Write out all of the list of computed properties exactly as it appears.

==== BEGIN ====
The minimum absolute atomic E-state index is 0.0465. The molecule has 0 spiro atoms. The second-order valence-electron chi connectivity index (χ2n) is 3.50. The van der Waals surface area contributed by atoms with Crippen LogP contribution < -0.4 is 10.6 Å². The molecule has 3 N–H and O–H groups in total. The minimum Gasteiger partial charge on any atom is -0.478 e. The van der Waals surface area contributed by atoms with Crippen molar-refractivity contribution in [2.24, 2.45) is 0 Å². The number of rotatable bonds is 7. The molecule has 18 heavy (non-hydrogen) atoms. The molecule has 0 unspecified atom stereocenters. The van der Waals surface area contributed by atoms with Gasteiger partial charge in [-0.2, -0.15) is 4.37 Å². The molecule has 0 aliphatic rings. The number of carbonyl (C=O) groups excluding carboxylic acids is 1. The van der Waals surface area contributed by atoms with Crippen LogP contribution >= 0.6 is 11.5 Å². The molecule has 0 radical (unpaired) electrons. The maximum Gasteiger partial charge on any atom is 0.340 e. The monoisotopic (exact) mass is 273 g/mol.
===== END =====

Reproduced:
The minimum absolute atomic E-state index is 0.0465. The molecule has 0 spiro atoms. The second-order valence-electron chi connectivity index (χ2n) is 3.50. The van der Waals surface area contributed by atoms with Crippen LogP contribution < -0.4 is 10.6 Å². The molecule has 3 N–H and O–H groups in total. The minimum Gasteiger partial charge on any atom is -0.478 e. The van der Waals surface area contributed by atoms with Crippen molar-refractivity contribution in [2.24, 2.45) is 0 Å². The number of rotatable bonds is 7. The molecule has 18 heavy (non-hydrogen) atoms. The molecule has 0 unspecified atom stereocenters. The van der Waals surface area contributed by atoms with Gasteiger partial charge in [-0.2, -0.15) is 4.37 Å². The molecule has 0 aliphatic rings. The number of carbonyl (C=O) groups excluding carboxylic acids is 1. The van der Waals surface area contributed by atoms with Crippen LogP contribution >= 0.6 is 11.5 Å². The molecule has 0 radical (unpaired) electrons. The maximum Gasteiger partial charge on any atom is 0.340 e. The monoisotopic (exact) mass is 273 g/mol.